Top critical review
A sweet taste of France
on June 29, 2001
This being my first entry into the world of travel memoirs, I'm not sure how A Year in Provence compares. However, my uninitiated opinion is that of a pleasant surprise. I thought this book was very well written; a nice and light story; and a tempting depiction of rural France and all its glorious food, festivals and residents.
A Year in Provence is written in monthly chapters and tracks the days in the life of the English author, Peter Mayle, and his wife who have purchased a home in a small village in Provence, France. Readers are witnesses to blustery Mistral winds, torrential summer downpours, the finer points of wine harvesting, installing central heat, business practices of Provencal businessmen, and the joys of goat racing through the town.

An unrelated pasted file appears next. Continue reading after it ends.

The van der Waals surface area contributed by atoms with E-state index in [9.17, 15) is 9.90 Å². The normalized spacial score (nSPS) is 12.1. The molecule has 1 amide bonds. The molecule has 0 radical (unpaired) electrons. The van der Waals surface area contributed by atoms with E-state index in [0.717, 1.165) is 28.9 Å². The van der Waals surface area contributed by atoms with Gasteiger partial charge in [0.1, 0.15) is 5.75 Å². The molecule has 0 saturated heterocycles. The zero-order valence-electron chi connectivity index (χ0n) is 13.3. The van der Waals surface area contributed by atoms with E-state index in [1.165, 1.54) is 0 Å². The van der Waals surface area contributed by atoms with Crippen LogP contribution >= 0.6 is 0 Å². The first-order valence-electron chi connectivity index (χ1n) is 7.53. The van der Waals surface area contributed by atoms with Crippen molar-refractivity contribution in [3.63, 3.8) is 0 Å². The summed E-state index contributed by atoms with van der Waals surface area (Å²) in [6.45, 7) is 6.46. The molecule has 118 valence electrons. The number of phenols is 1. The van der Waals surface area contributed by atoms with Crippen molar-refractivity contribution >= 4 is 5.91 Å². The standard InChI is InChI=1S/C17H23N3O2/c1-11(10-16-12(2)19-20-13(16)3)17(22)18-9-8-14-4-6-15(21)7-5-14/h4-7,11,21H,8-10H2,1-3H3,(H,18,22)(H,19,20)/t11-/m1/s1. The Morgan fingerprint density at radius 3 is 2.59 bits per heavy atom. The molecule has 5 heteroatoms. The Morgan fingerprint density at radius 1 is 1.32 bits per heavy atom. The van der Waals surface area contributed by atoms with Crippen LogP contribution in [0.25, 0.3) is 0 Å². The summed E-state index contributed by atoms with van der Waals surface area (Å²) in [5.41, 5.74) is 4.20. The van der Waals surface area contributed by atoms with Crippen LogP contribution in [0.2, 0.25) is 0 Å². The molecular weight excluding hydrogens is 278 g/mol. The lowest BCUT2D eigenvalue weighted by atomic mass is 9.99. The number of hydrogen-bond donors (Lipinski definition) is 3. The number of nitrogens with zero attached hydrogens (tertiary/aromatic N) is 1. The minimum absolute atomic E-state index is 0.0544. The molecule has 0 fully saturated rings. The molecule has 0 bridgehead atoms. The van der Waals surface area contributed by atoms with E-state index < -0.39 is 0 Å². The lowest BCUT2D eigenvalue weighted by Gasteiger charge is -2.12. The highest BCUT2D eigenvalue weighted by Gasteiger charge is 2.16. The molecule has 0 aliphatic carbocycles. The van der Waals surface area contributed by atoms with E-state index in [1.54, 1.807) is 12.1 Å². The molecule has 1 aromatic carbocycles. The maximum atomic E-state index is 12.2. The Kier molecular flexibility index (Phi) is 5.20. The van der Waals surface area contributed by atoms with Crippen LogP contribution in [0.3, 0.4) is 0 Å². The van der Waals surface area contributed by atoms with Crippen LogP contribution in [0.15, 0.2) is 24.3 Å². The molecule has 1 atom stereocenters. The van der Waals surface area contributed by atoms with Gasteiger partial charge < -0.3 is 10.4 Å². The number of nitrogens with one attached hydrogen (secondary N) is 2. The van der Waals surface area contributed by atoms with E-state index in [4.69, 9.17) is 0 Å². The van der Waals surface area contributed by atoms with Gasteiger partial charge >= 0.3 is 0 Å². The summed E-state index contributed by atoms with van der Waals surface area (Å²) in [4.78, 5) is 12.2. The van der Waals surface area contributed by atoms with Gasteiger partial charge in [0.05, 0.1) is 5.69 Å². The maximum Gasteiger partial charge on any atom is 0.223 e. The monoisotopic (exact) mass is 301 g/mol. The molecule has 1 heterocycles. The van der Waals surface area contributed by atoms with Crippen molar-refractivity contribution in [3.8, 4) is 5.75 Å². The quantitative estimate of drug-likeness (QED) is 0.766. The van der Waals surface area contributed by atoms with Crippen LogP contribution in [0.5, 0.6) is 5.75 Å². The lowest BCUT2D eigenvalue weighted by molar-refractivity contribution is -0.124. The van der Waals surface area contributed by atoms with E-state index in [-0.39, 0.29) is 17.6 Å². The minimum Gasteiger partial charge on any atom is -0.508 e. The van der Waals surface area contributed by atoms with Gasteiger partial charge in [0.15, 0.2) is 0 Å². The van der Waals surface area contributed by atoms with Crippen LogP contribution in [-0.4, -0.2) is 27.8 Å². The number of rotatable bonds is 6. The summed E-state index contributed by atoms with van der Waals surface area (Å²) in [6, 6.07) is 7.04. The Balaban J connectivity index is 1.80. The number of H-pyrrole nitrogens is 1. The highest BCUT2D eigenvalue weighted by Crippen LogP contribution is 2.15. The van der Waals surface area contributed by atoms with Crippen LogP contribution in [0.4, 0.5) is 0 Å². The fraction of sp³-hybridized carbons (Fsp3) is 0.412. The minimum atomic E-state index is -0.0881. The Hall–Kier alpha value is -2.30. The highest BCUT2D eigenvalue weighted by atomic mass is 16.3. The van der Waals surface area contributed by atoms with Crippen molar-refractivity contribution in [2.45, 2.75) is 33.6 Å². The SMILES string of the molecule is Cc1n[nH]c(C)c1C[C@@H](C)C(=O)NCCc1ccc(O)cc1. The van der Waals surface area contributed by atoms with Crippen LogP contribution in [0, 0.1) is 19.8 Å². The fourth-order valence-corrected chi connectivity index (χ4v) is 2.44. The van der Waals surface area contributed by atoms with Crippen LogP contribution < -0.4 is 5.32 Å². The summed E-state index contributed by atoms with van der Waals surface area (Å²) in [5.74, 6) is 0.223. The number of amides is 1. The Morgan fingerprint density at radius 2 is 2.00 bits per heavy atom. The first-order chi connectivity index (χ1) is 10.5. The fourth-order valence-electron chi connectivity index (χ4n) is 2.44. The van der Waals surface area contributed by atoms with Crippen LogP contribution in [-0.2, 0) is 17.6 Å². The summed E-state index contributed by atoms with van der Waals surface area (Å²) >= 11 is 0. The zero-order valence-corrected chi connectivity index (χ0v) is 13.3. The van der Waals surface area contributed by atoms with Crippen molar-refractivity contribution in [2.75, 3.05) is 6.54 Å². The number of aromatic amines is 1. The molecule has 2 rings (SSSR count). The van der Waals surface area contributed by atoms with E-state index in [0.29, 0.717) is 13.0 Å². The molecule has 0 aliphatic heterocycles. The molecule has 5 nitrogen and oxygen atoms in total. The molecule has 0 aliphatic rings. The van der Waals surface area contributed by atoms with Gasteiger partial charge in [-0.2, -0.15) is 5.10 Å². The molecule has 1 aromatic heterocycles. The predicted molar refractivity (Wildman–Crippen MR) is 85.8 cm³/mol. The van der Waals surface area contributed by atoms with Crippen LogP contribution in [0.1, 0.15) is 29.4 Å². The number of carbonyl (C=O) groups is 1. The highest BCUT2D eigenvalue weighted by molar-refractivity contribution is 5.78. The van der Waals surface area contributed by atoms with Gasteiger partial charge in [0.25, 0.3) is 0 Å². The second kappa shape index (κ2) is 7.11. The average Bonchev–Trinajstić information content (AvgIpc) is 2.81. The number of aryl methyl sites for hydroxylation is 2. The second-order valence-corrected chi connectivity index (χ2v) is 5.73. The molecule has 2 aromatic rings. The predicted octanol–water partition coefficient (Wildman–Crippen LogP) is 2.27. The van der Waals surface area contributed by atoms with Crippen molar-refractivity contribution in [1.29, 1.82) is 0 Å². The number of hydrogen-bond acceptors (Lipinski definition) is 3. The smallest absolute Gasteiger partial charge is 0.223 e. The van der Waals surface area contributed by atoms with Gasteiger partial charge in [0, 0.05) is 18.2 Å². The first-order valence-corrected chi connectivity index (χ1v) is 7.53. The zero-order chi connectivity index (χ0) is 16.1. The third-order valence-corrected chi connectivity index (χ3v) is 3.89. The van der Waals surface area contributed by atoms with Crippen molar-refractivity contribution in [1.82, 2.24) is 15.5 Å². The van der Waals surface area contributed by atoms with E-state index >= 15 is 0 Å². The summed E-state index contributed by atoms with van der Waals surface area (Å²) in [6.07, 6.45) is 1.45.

While there is no action of great depth or importance, I found this book to be a pleasure to read. At first thought, I wasn't too sure I liked it. There is no plot, no surprise, no twists in the storyline like my usual reading. However, if my mindset was set in low gear prior to the first page, I would've been prepared for the meandering, languid story that was to follow. Also, beware of the liberal tossing of french words and phrases that are never explained or defined -- a translation dictionary would be a trusty and helpful companion.
Now that the book is complete and back safely on my bookshelf, I have decided that A Year in Provence was indeed enjoyable. If one goes into the book with no ideas for a fast-paced, action-packed story and takes it for what it actually is -- a travel memoir -- the reader will undoubtedly have a wonderful reading experience. It just took me 207 pages to realize it.